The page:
Infectious hemolymphatic diseases: Update on the major domestic and foreign diseases (Proceedings)

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Infectious hemolymphatic diseases: Update on the major domestic and foreign diseases (Proceedings)

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Aug 01, 2010

Major Management Issues

Clinical Recognition of Disease




Infectious and non-infectious hemolymphatic diseases generally present with the same clinical symptoms due to cardiovascular insult, lack of tissue oxygenation and possible impending cardiovascular collapse. Frequently, bacterial sepsis is hard to differentiate from viral diseases. Endotoxemia due to gastrointestinal infections is always a crucial rule out. When red blood cell destruction occurs with these diseases, then clinical signs of primary anemia may be the overriding clinical presentation. General clinical signs will include mucous membrane pallor, possible deposition of pigment in mucous membranes, tachycardia, tachypnea, weakness, systolic murmur, exercise intolerance, collapse, blindness, ileus, laminitis, and evidence of renal failure. It is important to determine if anemia is present if there is intravascular or extravascular destruction (Figure 1). A second issue is identification of primary vasculitis as a syndrome. Identification of vasculitis is further complicated by whether or not a cellulitis is present as opposed to a vasculitis (Table 1). Third, the clinical diagnosis is frequently confused by whether or not there is primary red blood cell destruction, platelet destruction, or both.

Equine Granulocytic Ehrlichiosis


Table 1. Most Common Identified Infectious Causes of vasculitis and cellulitis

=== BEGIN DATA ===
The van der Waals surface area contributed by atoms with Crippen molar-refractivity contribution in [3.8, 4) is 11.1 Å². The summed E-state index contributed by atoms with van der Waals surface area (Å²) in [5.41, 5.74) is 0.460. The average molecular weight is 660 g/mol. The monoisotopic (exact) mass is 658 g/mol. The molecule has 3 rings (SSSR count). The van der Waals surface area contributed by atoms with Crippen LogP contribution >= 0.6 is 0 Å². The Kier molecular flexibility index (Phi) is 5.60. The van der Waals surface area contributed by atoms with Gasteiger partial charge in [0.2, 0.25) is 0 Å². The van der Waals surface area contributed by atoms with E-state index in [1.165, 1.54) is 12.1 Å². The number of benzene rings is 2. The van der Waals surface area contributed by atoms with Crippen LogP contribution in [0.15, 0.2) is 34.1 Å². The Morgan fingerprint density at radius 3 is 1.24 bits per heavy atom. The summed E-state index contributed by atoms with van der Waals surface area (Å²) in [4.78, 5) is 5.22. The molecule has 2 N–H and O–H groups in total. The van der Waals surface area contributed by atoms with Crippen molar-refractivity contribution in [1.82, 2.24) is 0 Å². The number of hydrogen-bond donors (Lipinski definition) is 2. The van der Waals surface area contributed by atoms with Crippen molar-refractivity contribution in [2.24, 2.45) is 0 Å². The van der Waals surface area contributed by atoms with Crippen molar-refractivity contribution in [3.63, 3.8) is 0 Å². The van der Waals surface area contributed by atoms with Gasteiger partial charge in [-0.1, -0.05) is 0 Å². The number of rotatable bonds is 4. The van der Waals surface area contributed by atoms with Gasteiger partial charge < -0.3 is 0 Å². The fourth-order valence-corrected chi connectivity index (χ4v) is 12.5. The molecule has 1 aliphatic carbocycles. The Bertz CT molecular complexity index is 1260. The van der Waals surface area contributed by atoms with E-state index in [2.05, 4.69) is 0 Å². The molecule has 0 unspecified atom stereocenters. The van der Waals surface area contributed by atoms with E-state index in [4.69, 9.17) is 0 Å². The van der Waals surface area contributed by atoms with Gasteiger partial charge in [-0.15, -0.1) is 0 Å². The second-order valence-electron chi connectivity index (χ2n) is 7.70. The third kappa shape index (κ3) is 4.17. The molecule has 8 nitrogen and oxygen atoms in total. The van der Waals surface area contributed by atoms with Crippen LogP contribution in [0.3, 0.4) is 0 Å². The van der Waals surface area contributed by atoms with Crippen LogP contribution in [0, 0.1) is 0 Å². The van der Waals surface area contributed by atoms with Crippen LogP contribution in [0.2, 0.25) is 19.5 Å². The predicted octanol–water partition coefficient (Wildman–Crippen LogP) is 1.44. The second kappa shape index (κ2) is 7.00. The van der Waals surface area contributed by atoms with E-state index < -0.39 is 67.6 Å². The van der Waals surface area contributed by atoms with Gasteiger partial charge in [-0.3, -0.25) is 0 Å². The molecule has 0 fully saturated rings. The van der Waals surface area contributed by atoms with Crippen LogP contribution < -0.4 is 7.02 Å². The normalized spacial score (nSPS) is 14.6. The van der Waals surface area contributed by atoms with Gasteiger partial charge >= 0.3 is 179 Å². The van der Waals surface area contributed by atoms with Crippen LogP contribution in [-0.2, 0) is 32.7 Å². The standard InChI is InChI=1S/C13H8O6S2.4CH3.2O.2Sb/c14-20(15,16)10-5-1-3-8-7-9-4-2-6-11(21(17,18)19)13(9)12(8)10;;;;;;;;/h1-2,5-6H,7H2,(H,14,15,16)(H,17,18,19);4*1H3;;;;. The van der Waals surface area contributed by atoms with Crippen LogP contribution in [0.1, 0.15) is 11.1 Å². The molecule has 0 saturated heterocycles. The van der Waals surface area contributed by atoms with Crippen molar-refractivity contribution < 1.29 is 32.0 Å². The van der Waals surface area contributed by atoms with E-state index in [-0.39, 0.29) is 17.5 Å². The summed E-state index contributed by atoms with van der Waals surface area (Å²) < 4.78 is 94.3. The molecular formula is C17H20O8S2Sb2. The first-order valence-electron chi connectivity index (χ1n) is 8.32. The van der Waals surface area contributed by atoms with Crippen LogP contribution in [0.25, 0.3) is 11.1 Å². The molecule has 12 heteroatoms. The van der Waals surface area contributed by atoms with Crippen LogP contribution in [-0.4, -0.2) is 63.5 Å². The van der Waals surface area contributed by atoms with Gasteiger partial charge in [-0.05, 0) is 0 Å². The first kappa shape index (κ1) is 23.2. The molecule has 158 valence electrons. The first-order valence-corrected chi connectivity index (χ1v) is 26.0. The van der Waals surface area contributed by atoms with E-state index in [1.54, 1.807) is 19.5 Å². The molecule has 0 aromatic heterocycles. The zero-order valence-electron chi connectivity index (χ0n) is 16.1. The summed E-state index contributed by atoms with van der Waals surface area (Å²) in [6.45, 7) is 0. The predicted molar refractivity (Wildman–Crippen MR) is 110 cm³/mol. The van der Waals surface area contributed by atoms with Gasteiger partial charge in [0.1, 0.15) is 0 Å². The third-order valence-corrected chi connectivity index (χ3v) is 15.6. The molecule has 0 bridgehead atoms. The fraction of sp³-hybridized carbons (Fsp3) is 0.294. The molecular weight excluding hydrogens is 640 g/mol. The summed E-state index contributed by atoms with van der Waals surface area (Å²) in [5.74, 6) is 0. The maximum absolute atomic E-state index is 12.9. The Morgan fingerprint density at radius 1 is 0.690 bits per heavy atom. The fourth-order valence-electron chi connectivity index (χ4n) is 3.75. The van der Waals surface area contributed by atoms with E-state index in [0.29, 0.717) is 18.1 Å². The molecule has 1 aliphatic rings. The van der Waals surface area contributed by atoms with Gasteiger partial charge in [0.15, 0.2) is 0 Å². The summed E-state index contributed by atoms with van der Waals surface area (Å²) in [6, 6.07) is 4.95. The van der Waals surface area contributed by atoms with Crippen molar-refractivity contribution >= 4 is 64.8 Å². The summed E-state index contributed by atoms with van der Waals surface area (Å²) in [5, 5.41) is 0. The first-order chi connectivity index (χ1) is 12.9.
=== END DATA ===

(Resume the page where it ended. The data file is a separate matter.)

Equine granulocytic ehrlichiosis caused by Anaplasma phagocytophilum (syn. Ehrlichia equi, Anaplasma equi) is a tick-borne disease characterized by fever, anorexia, depression, limb edema, jaundice, petechiation, reluctance to move, and ataxia. While the disease is most common in California, outbreaks have been reported throughout the Northern and Southeastern United States. Now that this disease is correctly recognized as A. phagocytophilum, clearly this is one of the most common causes of infectious anemia and thrombocytopenia in domestic animals. This disease is currently considered the most common tick-borne disease of animals in Europe. However there are many "genotypes" of this organism which may result in some phenotypic presentations that differ in hosts and geographically so that disease is identified in one species in a particular locale more often than another. Occurrence of disease may also be dependent on tick species which harbor the bacterium. Nonetheless, emergence of this disease can occur in a particular mammalian species or tick given the dynamic variation in gene expression of this organism. This organism has a very broad host range and actually sheep are a very important reservoir. In addition mice and deer are also reservoirs which maintain this organism within the environment.